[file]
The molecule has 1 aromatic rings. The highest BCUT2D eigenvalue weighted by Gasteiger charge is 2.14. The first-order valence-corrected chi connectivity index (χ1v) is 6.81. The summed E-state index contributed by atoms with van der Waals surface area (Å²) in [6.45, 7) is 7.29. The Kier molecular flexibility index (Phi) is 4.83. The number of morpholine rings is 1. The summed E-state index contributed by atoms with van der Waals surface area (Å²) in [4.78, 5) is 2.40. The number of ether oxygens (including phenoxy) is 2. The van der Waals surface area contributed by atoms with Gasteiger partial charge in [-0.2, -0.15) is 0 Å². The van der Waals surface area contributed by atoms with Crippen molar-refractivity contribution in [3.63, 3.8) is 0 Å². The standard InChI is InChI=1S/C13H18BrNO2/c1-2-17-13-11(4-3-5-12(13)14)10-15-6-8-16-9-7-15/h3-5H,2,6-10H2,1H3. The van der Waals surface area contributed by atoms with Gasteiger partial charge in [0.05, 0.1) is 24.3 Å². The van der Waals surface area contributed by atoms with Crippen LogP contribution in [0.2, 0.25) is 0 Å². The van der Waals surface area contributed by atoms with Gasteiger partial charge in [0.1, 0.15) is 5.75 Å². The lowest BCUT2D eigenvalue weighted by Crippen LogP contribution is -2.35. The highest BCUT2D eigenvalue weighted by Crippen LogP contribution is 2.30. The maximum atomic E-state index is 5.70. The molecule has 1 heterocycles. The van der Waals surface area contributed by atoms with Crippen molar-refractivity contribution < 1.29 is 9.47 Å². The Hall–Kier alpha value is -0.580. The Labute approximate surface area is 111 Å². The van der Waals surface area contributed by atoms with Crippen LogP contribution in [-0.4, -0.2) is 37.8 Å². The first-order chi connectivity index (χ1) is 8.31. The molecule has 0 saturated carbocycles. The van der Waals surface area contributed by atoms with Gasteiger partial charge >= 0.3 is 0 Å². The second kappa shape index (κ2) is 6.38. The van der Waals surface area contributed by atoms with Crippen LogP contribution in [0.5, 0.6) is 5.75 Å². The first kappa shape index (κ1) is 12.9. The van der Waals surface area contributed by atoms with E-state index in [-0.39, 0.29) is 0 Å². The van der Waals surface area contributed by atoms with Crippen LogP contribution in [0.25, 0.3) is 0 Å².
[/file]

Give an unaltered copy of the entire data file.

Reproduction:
The molecule has 1 aromatic rings. The highest BCUT2D eigenvalue weighted by Gasteiger charge is 2.14. The first-order valence-corrected chi connectivity index (χ1v) is 6.81. The summed E-state index contributed by atoms with van der Waals surface area (Å²) in [6.45, 7) is 7.29. The Kier molecular flexibility index (Phi) is 4.83. The number of morpholine rings is 1. The summed E-state index contributed by atoms with van der Waals surface area (Å²) in [4.78, 5) is 2.40. The number of ether oxygens (including phenoxy) is 2. The van der Waals surface area contributed by atoms with Gasteiger partial charge in [-0.2, -0.15) is 0 Å². The van der Waals surface area contributed by atoms with Crippen molar-refractivity contribution in [3.63, 3.8) is 0 Å². The standard InChI is InChI=1S/C13H18BrNO2/c1-2-17-13-11(4-3-5-12(13)14)10-15-6-8-16-9-7-15/h3-5H,2,6-10H2,1H3. The van der Waals surface area contributed by atoms with Gasteiger partial charge in [0.05, 0.1) is 24.3 Å². The van der Waals surface area contributed by atoms with Crippen LogP contribution in [0.2, 0.25) is 0 Å². The van der Waals surface area contributed by atoms with Gasteiger partial charge in [0.1, 0.15) is 5.75 Å². The lowest BCUT2D eigenvalue weighted by Crippen LogP contribution is -2.35. The highest BCUT2D eigenvalue weighted by Crippen LogP contribution is 2.30. The maximum atomic E-state index is 5.70. The molecule has 1 heterocycles. The van der Waals surface area contributed by atoms with Crippen molar-refractivity contribution < 1.29 is 9.47 Å². The Hall–Kier alpha value is -0.580. The Labute approximate surface area is 111 Å². The van der Waals surface area contributed by atoms with Crippen LogP contribution in [-0.4, -0.2) is 37.8 Å². The first-order chi connectivity index (χ1) is 8.31. The molecule has 0 saturated carbocycles. The van der Waals surface area contributed by atoms with Gasteiger partial charge >= 0.3 is 0 Å². The second kappa shape index (κ2) is 6.38. The van der Waals surface area contributed by atoms with Crippen LogP contribution in [0.5, 0.6) is 5.75 Å². The first kappa shape index (κ1) is 12.9. The van der Waals surface area contributed by atoms with E-state index in [-0.39, 0.29) is 0 Å². The van der Waals surface area contributed by atoms with Crippen LogP contribution in [0.25, 0.3) is 0 Å².